You’ve made the decision to go to therapy, but you’re not sure what to expect. This is totally reasonable (and normal!) and whether you’ve been to therapy before or this if your first time, it’s a courageous and vulnerable step to make. Check out the 4 questions to ask yourself when beginning therapy to better understand what the beginning stages of therapy will look like.
- Why am I seeking out therapy NOW?
When we go through life, we encounter challenges pretty often. So, what is it about this present moment and perhaps this particular challenge that’s leading you to therapy? If you’ve been experiencing something for an extended period (i.e. depression or anxiety), what is it about this point in time that’s led you to seek out help? Or, perhaps you’ve just experienced a sudden change in your life: think about the transition in your life that’s brought you to this moment. In the first few sessions, your therapist is going to be getting to know you and the challenges you may be facing. During that time, you’ll process together, but you can begin to do so in preparation for your first session.
- What am I looking for from my therapist?
It’s helpful in the first few sessions of therapy to let your therapist know what you’re looking for from them. Maybe that’s patience, to be challenged, to be given tasks or homework. Whatever your requests may be, your therapist will use this as information in your sessions together to be the support you’re looking for. Typically, I’ll ask new clients if they’ve been to therapy before and ask them what worked for them at that time and also what maybe didn’t work. Give yourself some time to reflect on your past experience so when you get to that first session you can discuss this with your therapist.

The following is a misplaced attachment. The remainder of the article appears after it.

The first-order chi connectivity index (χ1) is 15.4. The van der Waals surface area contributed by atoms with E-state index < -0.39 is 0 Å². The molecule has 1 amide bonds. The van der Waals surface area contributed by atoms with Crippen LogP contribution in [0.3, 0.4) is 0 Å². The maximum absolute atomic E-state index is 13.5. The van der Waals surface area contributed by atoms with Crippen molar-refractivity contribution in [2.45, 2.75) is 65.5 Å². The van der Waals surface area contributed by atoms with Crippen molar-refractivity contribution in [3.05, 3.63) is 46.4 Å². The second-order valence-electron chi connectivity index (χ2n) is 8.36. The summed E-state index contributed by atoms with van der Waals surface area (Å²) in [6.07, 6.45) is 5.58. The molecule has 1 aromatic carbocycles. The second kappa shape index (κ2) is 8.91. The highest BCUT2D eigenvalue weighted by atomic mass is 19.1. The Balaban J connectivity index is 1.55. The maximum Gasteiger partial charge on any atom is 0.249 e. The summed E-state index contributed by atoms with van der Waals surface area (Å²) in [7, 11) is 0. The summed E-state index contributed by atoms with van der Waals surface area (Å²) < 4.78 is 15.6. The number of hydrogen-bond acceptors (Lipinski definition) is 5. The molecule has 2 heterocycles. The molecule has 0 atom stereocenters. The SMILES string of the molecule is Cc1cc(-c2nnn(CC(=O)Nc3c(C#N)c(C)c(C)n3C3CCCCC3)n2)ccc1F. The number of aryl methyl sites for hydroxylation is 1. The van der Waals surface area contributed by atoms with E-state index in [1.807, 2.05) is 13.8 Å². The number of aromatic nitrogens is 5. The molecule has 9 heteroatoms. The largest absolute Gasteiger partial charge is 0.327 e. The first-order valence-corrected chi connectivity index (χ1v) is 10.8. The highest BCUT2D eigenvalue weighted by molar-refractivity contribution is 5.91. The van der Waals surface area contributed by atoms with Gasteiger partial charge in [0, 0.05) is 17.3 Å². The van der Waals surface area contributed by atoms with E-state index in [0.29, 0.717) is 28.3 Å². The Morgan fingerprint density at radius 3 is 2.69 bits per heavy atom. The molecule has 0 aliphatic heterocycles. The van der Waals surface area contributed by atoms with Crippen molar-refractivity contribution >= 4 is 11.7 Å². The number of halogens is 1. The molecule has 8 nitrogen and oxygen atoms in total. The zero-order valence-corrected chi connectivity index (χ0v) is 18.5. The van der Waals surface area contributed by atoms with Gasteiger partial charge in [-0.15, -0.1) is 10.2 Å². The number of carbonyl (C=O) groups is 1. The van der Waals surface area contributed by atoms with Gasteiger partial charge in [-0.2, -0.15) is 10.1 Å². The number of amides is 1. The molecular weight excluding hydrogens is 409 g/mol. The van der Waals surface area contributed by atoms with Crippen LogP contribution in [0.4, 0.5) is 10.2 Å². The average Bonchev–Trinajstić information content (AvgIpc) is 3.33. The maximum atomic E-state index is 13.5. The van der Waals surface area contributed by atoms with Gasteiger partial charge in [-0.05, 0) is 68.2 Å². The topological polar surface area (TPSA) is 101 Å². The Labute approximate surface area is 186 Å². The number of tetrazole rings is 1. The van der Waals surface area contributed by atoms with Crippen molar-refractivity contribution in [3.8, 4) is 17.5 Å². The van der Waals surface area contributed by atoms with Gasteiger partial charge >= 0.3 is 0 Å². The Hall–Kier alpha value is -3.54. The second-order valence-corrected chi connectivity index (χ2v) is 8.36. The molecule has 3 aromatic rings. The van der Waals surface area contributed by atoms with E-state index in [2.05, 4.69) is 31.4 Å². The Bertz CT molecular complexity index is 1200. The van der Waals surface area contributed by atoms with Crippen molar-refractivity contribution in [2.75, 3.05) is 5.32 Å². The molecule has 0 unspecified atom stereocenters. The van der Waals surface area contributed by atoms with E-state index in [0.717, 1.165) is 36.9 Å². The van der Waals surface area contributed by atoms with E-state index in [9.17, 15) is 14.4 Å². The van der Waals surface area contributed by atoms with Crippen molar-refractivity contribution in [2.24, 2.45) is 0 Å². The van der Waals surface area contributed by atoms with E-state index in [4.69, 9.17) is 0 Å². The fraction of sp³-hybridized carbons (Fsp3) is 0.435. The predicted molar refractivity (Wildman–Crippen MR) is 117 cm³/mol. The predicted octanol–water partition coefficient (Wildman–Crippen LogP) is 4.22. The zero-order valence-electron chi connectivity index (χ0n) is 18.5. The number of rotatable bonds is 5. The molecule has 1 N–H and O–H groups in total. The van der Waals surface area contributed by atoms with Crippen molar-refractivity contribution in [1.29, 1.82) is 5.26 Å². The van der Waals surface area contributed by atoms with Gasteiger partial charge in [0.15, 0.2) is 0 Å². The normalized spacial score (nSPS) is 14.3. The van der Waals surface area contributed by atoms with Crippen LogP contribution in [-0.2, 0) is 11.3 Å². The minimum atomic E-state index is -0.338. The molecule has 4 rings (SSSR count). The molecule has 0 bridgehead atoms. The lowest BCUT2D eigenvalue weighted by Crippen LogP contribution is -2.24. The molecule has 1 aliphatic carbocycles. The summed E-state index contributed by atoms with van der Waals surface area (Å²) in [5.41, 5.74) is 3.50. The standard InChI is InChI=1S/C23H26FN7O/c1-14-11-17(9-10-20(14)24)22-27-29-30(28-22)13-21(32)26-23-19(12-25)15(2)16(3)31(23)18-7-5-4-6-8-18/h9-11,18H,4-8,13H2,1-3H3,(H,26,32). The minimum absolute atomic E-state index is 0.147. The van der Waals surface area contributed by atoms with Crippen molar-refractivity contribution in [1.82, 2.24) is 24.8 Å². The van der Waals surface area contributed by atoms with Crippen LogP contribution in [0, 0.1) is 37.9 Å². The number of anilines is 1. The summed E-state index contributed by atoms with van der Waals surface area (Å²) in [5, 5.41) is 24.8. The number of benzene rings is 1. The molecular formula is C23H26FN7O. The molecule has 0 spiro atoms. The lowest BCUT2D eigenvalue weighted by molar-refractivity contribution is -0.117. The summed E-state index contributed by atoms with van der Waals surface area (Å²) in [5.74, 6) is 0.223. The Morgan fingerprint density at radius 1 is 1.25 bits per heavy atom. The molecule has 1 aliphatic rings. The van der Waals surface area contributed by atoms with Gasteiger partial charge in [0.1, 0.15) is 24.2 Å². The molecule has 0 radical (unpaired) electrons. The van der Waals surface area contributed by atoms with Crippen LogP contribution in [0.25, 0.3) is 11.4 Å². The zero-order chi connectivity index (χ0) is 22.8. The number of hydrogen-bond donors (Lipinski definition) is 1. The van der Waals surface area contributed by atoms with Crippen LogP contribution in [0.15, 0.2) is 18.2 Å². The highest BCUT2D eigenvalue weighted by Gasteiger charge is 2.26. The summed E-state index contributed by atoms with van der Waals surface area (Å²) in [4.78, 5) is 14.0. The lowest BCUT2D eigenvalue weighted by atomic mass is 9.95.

- How will I work this into my schedule?
The year 2020 brought us many changes in this world and one of the more fortunate changes was a broadened access to therapy. Plenty of therapists continue to work via TeleHealth, which is a lot more convenient for some people. Think about your own schedule and if attending in-person sessions are feasible for you right now or if working virtually (Pre-work? Lunch?) will fit better with your current lifestyle or situation. In my experience, neither option leaves you at a disadvantage in any way. Both are suitable ways of having productive and meaningful sessions with my clients.
- What are my goals?
Your immediate answer might relate back to question one and that’s okay (i.e. I want to manage my anxiety better or I want to feel more motivated). Or, maybe this is harder for you to figure out. You don’t have to have a set of concrete goals before your first therapy session and you’ll talk about this with your therapist but not necessarily right away. I usually finalize goals with my clients around the third session, but goals may be redirected and change over time, too.
It’s not easy to set aside time and prioritize your mental wellbeing and it can be challenging to continue to put in the work once you do. Note that you’ve taken a great first step in seeking help from a professional and that’s something significant in itself.